Wednesday, August 27, 2014

Eva's Mailbox: Miscellaneous Correspondence from Near and Far #2

It's been a busy year thus far and I've found less time to blog than last year, but my mailbox via email, blog comments and facebook continues to receive a steady influx of correspondence. If you're wondering, I do appreciate the contact, questions, comments and feedback. And, I try my best to get back as quickly as possible with some helpful advice. Of course, I'm not the fount of knowledge on all things Sri Lankan by any stretch of the imagination but, where I have knowledge or experience, I'm more than willing to share what I know free of charge.

I thought it useful to further share some of these questions (in a broad sense) and my responses so the wider audience may benefit from them. I've edited my responses so they focus on the topic without the social aspects of my responses.  I've also excluded personal details or attributes that I feel some people may not wish to share in an open forum.

If you haven't seen my earlier blog post regarding correspondence, then you can read it here: Eva's Mailbox: Miscellaneous Correspondence from Near and Far #1

Please note - in reading my responses bear in mind these are my thoughts and suggestions. Take from it what is of benefit and where it may not align with your needs, set it aside.

Monday, August 25, 2014

Travel Monday: The Three-Temples Loop south-west of Kandy

Eva Stone photo, flower offering
On a wet and gloomy day in Kandy, I did one of the Three-Temples Loop as an outing with friends. These temples are some of the legacies of the Kandyan kingdom. There are actually at least two Three-Temples Loops around Kandy, including Embekke Devale-Lankathilake-Gadaladeniya and Gangarama Viharaya-Degaldoruwa-Galmaduwa Gedige. We visited the former trio of temples, which are situated about 12kms south west of Kandy. These were all constructed during the 14th century and have both Buddhist and Hindu influences.

On the weekends it can be really fun to take in some sights while catching up with friends, and this little circuit was a lovely way to spend the time. Apart from touring the trio of temples it was also interesting to see and explore the metal craft and wood carving common to these villages.

Although it was wet and gloomy, it did add an extra dimension to the experience - umbrellas, wet feet, foggy camera lenses, dodging rain drops, slipping on rocks, spending far more time gazing at murals rather than being tossed about in the rain, cooler weather lol etc... On the downside, none of my photos had any blue skies nor expressive cloud formations sad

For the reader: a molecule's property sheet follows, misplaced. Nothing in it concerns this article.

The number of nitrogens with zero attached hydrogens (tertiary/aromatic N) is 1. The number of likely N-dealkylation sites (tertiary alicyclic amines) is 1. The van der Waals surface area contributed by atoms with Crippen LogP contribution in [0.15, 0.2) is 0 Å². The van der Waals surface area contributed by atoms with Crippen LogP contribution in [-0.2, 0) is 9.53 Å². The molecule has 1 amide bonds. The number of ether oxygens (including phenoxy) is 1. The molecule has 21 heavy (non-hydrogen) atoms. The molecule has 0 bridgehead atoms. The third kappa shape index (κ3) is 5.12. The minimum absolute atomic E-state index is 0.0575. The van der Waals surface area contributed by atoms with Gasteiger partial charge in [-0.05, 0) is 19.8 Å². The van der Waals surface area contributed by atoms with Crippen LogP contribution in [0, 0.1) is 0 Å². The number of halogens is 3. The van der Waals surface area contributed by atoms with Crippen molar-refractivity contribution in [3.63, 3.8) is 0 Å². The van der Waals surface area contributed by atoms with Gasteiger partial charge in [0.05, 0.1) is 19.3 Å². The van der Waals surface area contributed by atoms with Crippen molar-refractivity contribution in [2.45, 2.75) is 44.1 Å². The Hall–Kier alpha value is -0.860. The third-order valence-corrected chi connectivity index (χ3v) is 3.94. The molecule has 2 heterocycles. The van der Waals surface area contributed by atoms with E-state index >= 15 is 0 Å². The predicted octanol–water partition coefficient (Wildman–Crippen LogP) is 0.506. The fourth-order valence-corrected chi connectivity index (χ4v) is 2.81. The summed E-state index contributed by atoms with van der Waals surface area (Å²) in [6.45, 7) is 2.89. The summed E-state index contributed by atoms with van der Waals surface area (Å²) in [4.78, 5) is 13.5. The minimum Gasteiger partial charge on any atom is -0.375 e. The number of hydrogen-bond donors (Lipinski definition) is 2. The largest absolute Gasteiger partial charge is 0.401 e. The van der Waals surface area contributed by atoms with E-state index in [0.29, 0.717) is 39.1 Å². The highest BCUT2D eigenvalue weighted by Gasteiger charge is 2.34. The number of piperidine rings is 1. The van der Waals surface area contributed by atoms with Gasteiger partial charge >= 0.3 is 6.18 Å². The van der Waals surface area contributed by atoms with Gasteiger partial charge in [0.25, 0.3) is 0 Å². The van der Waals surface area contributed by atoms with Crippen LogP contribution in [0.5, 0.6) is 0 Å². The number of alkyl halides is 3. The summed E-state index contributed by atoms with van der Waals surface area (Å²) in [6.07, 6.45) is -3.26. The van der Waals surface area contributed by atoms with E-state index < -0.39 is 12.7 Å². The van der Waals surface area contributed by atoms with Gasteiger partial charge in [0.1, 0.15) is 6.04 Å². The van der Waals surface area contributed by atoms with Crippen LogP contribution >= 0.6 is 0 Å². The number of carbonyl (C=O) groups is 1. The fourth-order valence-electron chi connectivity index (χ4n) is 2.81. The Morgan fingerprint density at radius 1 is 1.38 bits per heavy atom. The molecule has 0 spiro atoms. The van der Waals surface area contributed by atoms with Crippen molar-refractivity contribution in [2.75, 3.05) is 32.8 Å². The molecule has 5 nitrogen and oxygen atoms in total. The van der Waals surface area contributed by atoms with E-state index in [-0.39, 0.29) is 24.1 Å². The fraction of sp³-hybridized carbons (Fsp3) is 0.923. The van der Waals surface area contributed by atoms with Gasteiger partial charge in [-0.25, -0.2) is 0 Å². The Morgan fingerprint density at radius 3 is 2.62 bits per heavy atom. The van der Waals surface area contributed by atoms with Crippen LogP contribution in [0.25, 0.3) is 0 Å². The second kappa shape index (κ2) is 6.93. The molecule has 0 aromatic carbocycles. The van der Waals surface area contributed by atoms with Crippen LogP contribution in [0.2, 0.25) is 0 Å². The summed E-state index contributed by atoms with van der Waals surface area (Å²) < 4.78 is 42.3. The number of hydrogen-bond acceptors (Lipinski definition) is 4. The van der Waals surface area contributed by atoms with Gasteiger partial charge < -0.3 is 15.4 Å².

If the weather was better, it's apparently quite nice to start at either Embekke Devale or Gadaladeniya (ending at the other) and complete the loop by a combination of vehicle and walking. Given it was wet on the day we visited, we drove from one temple to the next, starting at Gadaladeniya and finishing at Embekke Devale. Please note, there are nominal ticket charges for foreign tourists at each of the temples (Rs.200-300).

Thursday, August 14, 2014

Randoli Perahera on Esala Poya in Kandy

Eva Stone photo, Esala Perahera, Kandy, Sri Dalada Maligawa, Temple of the ToothI was fortunate to be invited to attend the Randoli Perahera on Esala Poya last Sunday. It has to be said, there is something quite special about poya days in Sri Lanka. This one felt auspicious seeing as I was right amongst the thousands of pilgrims, guests (including the President who viewed it from a special stand at his Kandy residence), and travelers from far and wide to be part of the full moon offerings and celebrations.

If you've been following this blog, then you know I attended last year with friends. I wrote two long blog posts, which you can read in Travel Monday: Blessings from Kandy Esala Perahera August 2013 - Part 1 (gives an overview of my travel experience including the journey (to-and-from Kandy), logistics and what I did to prepare) and Travel Monday: Blessings from Kandy Esala Perahera August 2013 - Part 2 (my thoughts, information gathering and experience of the actual Kandy Perahera). I don't wish to rehash what I blogged last year, but if you're interested in the "ins-n-outs" of the Kandy Esala Perahera, I suggest having a read of these two blog posts.

I didn't bring my DSLR to take photos and videos. Last year I made a concerted effort to take photos and videos. So, this year I decided to travel light without toting my big camera and only arrived at Sri Dalada Maligawa around 5.30pm. I know many people had arrived much earlier in the day to find places, seats and spots with a good vantage of the Randoli Perahera. I was again lucky to be able to tag along with friends who had VIP tickets with seats within the Sri Dalada Maligawa perimeter with light refreshments served.